Our family is both Korean- and Taiwanese-American. A stranger once swung a fist at me on the New York subway and muttered an anti-Asian slur; I have many unseen scars from being bullied as a child in Baltimore because of my race. When I first moved to Omaha, any time I entered a store or meeting, my eyes would scan the area. Am I the only minority in the room? Are people staring at me? The answer was often yes, but over time, I stopped being so aware. Both strangers and colleagues in Omaha were pleasant and civilized towards me, and my worries dissipated. Until COVID-19. 

As anti-Asian violence escalated in the country, I was grateful to hide behind a mask. I considered wearing a baseball hat, to hide my telltale dark ponytail. I was glad that my kids had to stay at home, and terrified my parents might be shoved in a parking lot while getting groceries. I suddenly lived in fear in Nebraska. It felt horrible, because I love Nebraska. No one wants to be afraid of their hometown and its people. I was. 

Now, I had to write a whole chapter about COVID-19. I do fear the backlash I will get when the book is released in November — partly because of what I look like, partly because I chose to write about the politicalization of COVID-19. Yes, the Chinese government did some terrible things. Yes, our government could have also done better, too. 

As soon as I wrote anything, the information would change. I felt stuck. As did everyone in the country, and the world, who were learning along with experts how unprepared we were. How poorly we all do in the face of uncertainty. Facts are immutable, yet they change. That’s how science works. We gather data, which transforms existing data. We test hypotheses. But even with the solidness of science, everyone chooses to believe their own truth. It’s incredibly human, and it means people can choose to endanger themselves and others. The arguments over every aspect of this infinitesimally small virus were, are, and will continue to be ugly. 

In the past, I have kept my writing world and my doctor world separate. Keeping my two worlds tidily apart never felt more impossible than in November 2020 —the worst month of the pandemic for my family. That month, I did a lot of telehealth visits with terrified patients infected with COVID-19, peering at the tchotchkes on their shelves and comfy armchairs they sometimes slept in. I fielded desperate daily calls from other COVID-19-positive patients or those at risk. Should they get Remdesivir? Vitamin C?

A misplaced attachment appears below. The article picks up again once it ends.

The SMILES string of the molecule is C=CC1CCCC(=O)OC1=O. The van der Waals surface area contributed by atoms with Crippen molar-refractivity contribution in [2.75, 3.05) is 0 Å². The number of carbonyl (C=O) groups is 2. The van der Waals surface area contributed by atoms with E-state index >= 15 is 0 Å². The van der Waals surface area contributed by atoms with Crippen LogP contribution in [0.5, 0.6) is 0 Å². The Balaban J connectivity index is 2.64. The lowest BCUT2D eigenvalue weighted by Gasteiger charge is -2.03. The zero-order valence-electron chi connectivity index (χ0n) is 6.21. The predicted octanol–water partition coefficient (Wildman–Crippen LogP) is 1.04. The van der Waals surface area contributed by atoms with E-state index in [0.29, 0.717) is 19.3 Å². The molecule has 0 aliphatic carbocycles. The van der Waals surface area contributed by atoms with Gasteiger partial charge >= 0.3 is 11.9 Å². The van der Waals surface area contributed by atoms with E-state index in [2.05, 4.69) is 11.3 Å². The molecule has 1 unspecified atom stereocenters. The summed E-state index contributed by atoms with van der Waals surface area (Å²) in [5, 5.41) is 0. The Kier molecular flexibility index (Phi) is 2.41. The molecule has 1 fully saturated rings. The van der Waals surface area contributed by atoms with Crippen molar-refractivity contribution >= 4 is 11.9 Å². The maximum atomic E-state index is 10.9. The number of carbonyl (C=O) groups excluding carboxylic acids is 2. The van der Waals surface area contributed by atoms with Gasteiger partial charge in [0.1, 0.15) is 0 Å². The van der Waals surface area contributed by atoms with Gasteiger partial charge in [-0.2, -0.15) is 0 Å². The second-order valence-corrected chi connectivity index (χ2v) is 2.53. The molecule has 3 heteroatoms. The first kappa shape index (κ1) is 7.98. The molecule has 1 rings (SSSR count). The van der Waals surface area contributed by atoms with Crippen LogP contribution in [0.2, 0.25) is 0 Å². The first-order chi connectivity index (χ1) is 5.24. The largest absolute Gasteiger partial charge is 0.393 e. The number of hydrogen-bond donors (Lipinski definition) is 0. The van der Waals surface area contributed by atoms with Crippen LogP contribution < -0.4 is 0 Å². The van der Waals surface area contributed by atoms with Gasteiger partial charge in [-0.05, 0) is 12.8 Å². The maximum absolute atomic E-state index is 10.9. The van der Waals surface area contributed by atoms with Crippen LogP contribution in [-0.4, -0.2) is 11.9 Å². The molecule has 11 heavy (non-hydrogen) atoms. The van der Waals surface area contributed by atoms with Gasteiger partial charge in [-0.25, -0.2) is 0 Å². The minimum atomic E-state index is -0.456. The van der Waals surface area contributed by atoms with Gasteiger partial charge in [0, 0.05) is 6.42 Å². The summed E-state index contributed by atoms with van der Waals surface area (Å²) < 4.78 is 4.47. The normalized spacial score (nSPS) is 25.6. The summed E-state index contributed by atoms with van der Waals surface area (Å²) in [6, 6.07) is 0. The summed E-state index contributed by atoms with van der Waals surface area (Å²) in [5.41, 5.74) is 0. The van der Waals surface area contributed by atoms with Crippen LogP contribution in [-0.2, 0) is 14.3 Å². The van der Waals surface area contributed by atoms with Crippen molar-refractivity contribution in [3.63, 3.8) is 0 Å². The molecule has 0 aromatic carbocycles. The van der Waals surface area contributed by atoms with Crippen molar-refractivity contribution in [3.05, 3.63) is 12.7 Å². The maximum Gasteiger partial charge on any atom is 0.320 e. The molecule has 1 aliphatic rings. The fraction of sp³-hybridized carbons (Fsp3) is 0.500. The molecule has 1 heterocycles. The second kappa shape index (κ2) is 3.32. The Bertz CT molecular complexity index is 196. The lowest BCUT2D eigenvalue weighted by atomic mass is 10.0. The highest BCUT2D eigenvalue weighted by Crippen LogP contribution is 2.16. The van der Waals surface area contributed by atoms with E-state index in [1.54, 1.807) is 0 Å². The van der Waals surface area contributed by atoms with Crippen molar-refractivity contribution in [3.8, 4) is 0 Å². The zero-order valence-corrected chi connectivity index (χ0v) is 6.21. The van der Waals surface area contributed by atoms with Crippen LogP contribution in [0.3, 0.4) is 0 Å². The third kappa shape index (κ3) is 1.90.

I waited on my own COVID-19 test results while I cared for my spouse — also a physician — who was sick with COVID-19. Bundled in blankets and isolated in our basement, he slept through much of his illness. Three times a day, I’d deliver meals to him while holding my breath, hoping desperately that his fever would break and his oxygen saturation wouldn’t drop. Luckily, no one else in our household contracted COVID-19. Amidst the chaos, I continued to write the chapter on the politicalization of COVID-19. 

It was surreal. But let’s be honest; the entire pandemic has been surreal. From our hasty post-work COVID-19 streaking and showers, to once wondering if touching grocery store produce would give us COVID-19, to the new verbs that have entered our lexicon: “masking,” “distancing,” “Zooming,” our world will never be the same. 

In my electronic medical record, I keep a list of the patients I’ve lost these last two years. Every time I open up the chart to answer emails and sign prescriptions, I stare at that list. It reminds me of what and who is at stake. Priceless lives. Beautiful people. 

The Delta variant is killing people. The ICU at our hospital is packed. Again. Compassion fatigue amongst healthcare workers is ascending in a terrifying way. There is only so much one can do in the face of seemingly unending chapters.

I haven’t worn scrubs in a while, since the fear of carrying COVID-19 particles on my clothes is mostly gone. But if a new variant takes over, if cases again overwhelm us (because this damn virus relentlessly changes to attack us), then I will again put on my pandemic uniform. Buy new masks. Keep writing. Show up for work, and take care of those who will let me. Because this is what we do. We keep going, despite so much to lose, and already lost. We cling to empathy and trust science, not pseudoscience, so we can save lives and not destroy each other. 

Like the virus, we adapt. Like the virus, we are in it to survive. 

Unlike the virus, we will emerge as survivors. We can tell our stories, again and again, so people can learn something for the next pandemic. 

Because I can tell you this with 100% certainty: there will be another.

Dr. Lydia Kang practices internal medicine at Nebraska Medicine and is a professor at the University of Nebraska Medical Center. She’s the co-author of a new book on pandemics, “Patient Zero: A Curious History of the World’s Worst Diseases” to be released in November.

Kang is an author of young adult novels, historical fiction and nonfiction. Her novel, “The November Girl” won a 2018 Nebraska Book Award.

The Flatwater Free Press is Nebraska’s first independent, nonprofit newsroom focused on investigations and feature stories that matter.